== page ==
Large biological and chemical spills are not a common occurrence in the laboratory. That’s a good thing, but when they do occur, they can create a very dangerous situation. It is vital that staff know how to handle such events even though they may not be commonplace. I was on site when a recent large chemical spill was discovered, and I was surprised at the reaction from team members in the facility- it did not go well. Teaching staff how to handle a spill is one thing, but the importance of practicing by using spill drills cannot be overestimated.
Some facilities differentiate between large and small spills. They may have an emergency number to call for a hazardous spill response team. Other smaller facilities simply don’t have that in place. Either way, it’s important for laboratory professionals to know they are the experts about the biological and chemical materials they use, and they need to be in charge as the experts when a spill situation needs to be managed.
Most laboratory spills can be managed using a standardized step-wise process known as the S.P.I.L.L.E.D. procedure. I don’t usually ask lab staff to memorize the acronym, but having the information contained on a poster with the lab spill kits can make a clean-up procedure go smoothly.
S = Secure the Site – Make sure no one walks through the area where a spill has occurred. It could be a dangerous situation if a hazardous chemical is spilled, and you would never want someone slipping in the area or tracking the spilled material to another area.
P = Protect Yourself – Arm yourself with the appropriate Personal Protective Equipment (PPE). In a lab spill event, this would mean using a lab coat, gloves, and face protection to prevent accidental splashes.
I = Inspect the Spill – Look to see what was spilled. If it is a hazardous chemical, is there a concern about fumes? Obtain a Safety Data Sheet to see if section 6 will give any special information about handling the accidental release or spill of that chemical. Consider other spill concerns such as broken glass or possible ignition sources if flammable material is involved.
L = Lay Down a Barrier – If the spill is large and spreading, lay down spill pillows or booms designed to contain a flow of liquids. Surround the spill area with these materials. Sometimes, the use of an emergency shower can create the need for a barrier to be made.
L = Lay Down Absorbents – No matter the size of the spill, the next step is to place any absorbent powders, granules or clean-up pads to soak up the spilled material. If the absorbent is also a neutralizer, make sure you allow the necessary time for neutralization to occur.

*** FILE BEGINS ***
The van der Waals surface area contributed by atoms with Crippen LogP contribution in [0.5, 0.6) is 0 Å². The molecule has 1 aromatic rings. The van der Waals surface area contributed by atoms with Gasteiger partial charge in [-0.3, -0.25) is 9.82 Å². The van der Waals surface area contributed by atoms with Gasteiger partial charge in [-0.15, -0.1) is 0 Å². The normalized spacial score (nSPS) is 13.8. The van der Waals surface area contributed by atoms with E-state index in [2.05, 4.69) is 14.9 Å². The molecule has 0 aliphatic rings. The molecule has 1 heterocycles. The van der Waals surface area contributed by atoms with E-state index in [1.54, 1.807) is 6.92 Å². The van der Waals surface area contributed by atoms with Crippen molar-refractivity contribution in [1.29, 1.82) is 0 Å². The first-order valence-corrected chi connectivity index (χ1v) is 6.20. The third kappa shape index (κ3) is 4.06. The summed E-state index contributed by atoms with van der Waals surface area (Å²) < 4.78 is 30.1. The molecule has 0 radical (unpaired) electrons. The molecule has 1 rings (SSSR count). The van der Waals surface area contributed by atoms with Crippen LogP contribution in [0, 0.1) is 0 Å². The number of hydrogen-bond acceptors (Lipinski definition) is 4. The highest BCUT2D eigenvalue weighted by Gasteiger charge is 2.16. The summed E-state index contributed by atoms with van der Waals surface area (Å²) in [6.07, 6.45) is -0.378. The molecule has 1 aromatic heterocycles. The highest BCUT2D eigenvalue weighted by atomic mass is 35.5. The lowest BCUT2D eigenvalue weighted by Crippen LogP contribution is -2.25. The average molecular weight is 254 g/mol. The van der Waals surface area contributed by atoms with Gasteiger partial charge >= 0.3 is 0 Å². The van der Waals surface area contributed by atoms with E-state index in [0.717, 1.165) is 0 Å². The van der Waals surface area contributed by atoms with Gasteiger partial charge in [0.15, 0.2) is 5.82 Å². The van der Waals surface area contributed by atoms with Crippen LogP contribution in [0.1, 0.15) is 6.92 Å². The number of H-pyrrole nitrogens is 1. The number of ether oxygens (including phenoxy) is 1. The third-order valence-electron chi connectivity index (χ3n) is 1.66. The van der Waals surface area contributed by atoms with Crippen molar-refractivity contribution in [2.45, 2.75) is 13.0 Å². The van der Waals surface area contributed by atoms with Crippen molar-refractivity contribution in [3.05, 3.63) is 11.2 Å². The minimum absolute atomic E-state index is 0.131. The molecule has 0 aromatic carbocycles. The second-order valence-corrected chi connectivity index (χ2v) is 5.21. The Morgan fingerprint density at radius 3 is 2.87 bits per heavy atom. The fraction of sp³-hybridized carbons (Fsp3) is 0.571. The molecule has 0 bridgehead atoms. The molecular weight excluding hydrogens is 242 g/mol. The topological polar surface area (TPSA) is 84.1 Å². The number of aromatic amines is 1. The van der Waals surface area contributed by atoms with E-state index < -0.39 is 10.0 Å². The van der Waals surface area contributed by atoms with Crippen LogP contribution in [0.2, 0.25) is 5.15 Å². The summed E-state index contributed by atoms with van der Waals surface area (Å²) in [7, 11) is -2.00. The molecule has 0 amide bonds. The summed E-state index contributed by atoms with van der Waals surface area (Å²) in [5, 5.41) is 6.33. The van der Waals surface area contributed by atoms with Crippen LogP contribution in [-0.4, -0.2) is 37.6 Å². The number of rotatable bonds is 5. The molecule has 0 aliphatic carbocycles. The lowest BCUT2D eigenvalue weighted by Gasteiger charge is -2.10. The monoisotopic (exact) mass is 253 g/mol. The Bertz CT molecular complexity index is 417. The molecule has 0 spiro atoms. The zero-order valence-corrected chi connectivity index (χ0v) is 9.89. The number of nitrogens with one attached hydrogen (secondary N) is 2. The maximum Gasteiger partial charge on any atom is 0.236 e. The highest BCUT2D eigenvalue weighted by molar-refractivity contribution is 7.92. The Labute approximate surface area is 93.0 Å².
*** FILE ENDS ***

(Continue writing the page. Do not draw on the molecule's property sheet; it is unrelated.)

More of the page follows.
E = Extract the Mess – Use implements to pick up the materials used for stopping and absorbing the spill.
D = Dispose of the Waste – Properly dispose of all materials involved with the spill clean-up. If there was glass involved, be sure to use a sharps container. Biohazard material should go into an appropriate container, and chemical waste materials may need to be disposed of separately for pick-up by a chemical waste vendor.
Lab staff should be able to access spill control materials quickly, and the necessary items should be stored in a location designated by signage. Perform an inventory of spill supplies and make sure there are adequate materials that could handle spills of the biohazards and chemicals stored and used in the department. Be sure items in the spill kit are not expired, and if there is no expiration date for absorbent powders, check them at least annually for effectiveness.
All laboratory staff need to have complete spill clean-up training. Give information about the types and locations of spill kits and how to handle various types of spills that can occur. Once that training is done, it will become important to perform spill drills in the department. Drills can be performed a number of different ways, but a common method involves having a “victim” spill water onto the floor and claim the material splashed into their eyes. Watch from a distance to see how the staff reacts. Do they provide appropriate first aid? Do they inspect the container label? Do they access the correct clean-up supplies and facilitate cleaning efficiently? Make notes of how the drill went, discuss them with the staff, and repeat the drills until all staff are comfortable with a spill situation. Biological and chemical spills should not be a common occurrence in the lab. When they do occur, however, the situation can become serious quickly, and a fast and effective clean-up needs to occur. Because these events are rare, it becomes important to provide regular spill training and drills so staff can remain ever-ready to handle them.